As a busy acupuncturist, I cannot afford to come down with a common cold. I have a lot of patients that rely on me to “bring it!” and help them with their own health problems.

Therefore, I have developed some strategies to beat a common cold before it has a chance to really dig-in and take me out. Please allow me to share these strategies with you.

Keep on mind – these strategies work best (or in some cases, only) if you do them at the very first sign or day of a cold.

Since early detection is the necessary first step to stemming a cold, let’s review the signs and symptoms one is likely to experience.

  • sneezing
  • nasal congestion
  • runny nose
  • sore throat
  • cough
  • fever
  • chills
  • sweating
  • lack of sweating
  • headache
  • body aches
  • aversion to cold
  • aversion to wind
  • aversion to heat

These signs and symptoms often follow an exposure to windy, damp, and/or cold weather conditions. It’s a smart move to dress in layers when the weather is changing. Proper clothing choices are a part of a preventative medicine approach.

Chinese medicine differentiates between various cold and warm types of common cold and diagnosis is not always obvious. The use of Chinese herbs for the common cold is most effective when the prescription is written by an experienced and licensed herbalist.

In case you don’t have 24/7 access to a Chinese herbalist, the following strategies can be used safely regardless of the type of common cold you are about to beat.

1. Fluids and Vitamin C.

I usually keep Emergen-CTM brand powdered Vitamin C packets around my home and at work. Ester-C® is another good choice for this purpose. People can absorb upwards of 2000 mg of Vitamin C per hour.

At the first sign of a cold, I tear open two Emergen-CTM packets and add 16 ounces of water, then drink. I do this every hour until I go to sleep that night. If no Emergen-CTM is available, 2000 mg of Ester-C® with water will work just fine.

Proper hydration is essential if you are to “flush” the cold virus out of your system. Shoot for half your body weight in ounces of water per day. I’m 190 pounds so I shoot for at least 95 ounces of water per day. Do your best, it’s okay to have to urinate a lot.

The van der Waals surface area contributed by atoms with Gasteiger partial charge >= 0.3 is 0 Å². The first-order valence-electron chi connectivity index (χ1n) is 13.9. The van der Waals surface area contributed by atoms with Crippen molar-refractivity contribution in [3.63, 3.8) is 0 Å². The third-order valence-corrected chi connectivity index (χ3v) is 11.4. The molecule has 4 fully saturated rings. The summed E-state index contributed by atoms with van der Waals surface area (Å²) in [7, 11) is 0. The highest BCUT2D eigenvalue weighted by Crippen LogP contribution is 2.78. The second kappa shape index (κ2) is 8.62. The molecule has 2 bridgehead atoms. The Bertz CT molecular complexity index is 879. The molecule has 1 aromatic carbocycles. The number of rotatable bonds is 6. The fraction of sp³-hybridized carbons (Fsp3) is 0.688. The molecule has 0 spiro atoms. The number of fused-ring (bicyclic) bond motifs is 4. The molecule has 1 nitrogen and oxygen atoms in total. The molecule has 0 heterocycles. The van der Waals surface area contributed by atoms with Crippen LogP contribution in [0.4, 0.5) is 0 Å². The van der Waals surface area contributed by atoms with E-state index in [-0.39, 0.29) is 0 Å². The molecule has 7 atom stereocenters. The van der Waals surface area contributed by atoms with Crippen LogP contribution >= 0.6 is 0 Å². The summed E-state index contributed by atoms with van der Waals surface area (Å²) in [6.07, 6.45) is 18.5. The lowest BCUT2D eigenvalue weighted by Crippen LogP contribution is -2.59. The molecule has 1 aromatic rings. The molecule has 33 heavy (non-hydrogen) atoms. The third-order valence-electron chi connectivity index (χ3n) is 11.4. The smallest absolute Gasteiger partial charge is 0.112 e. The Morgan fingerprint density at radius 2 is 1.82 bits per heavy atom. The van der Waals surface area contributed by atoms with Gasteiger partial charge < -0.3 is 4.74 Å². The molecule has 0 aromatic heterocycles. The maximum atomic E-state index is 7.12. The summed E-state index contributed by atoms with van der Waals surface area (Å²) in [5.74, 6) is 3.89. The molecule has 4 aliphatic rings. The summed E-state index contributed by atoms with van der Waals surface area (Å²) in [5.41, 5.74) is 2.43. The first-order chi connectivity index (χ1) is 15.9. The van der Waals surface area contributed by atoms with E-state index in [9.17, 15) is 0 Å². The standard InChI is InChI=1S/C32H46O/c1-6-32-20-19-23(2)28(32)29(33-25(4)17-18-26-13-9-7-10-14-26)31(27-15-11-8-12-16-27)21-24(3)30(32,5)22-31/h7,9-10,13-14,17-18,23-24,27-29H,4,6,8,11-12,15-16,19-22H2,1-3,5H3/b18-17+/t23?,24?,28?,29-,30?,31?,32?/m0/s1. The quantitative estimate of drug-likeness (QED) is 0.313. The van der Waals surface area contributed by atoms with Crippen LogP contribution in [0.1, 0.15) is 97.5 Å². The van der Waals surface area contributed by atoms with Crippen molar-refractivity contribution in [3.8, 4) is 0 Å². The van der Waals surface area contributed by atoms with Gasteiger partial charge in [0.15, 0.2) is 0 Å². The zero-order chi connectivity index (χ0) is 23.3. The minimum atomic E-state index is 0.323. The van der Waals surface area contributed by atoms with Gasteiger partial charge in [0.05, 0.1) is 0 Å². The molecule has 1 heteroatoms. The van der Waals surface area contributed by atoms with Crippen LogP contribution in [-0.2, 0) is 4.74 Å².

One note of caution: Vitamin C can loosen your stools, so back off on the dose if this becomes a problem.

2. Zinc Lozenges

I prefer the kind sold at health food stores which contain Vitamin C and are lemon flavored. I keep these on hand even when I don’t have the signs and symptoms of a cold. Take as directed on the package as soon as you detect that you may be fighting a cold virus.

Another word of caution: zinc can be hard on your stomach so you may need to have a little something in there to avoid becoming nauseous.

3. Saline Nasal Washes or Neti Pot

This can be used daily during the cold & flu season to prevent a common cold. The virus responsible for it settles into the nasopharynx, that area where the back of the nasal passage and upper throat meet. When there are sufficient quantities of the virus, you get symptoms.

Cold viruses don’t thrive in salt water environments. Saline solution simply washes them out of this otherwise opportune environment for replication. I keep my saline rinse in the shower and make it a part of my daily hygiene regimen.

4. Aromatherapy Steams

I keep certain essential oils on hand just for this purpose. I like to use red thyme, peppermint, and eucalyptus oils.

Place one drop of each oil in the bottom of a ceramic or earthenware bowl (but not more than one drop each). Have a towel handy big enough to create a hood around your head. Boil some water and pour into the bowl.

Position your hooded head over the bowl, close your eyes and breathe. Steam for 10 minutes or so, adding fresh hot water if the volume of steam drops over time. Try to let each breath of steam reach the affected areas (i.e. your nasal passages, throat, lungs).

5. Chicken Soup

Harvard researchers have confirmed the positive effects of chicken soup on the mucous membranes involved in a common cold. So if you are not a vegetarian, go get the makings for it or find a good organic soup already made. I like to add raw Chinese herbs to mine but that is a topic for another post.

6. Things to avoid

I will avoid alcohol, sugars, dairy, cold-natured foods (such as many raw fruits and vegetables), coffee and other sources of caffeine, and greasy or fried foods when fighting off a common cold.

Although most people think that consuming orange juice during a cold is useful under these circumstances, I do not agree. Orange juice tends to be cloying, phlegm-producing, and packed with sugars so it should be avoided. Stick to room temperature water, ginger tea, and broths.

7. Get enough rest

This often overlooked and much-underrated strategy can make or break your attempts at beating the common cold. Simply put, your body needs more rest than usual to marshal the forces necessary to beat a cold.

Of course, Zhu’s Scalp Acupuncture and Chinese herbal medicine can be a powerful combo to knock out a cold when it’s starting. Adjunct modalities such as moxibustion, cupping, and guasha can also prove quite powerful to knock out or shorten the duration of a common cold.

In conclusion, I know there are other tricks to avoiding a common cold but these are amongst my best, tried-and-true, self-tested and Dr. Scott approved techniques. If you have other tips that I haven’t mentioned here, please let me know what they are in a comment below.

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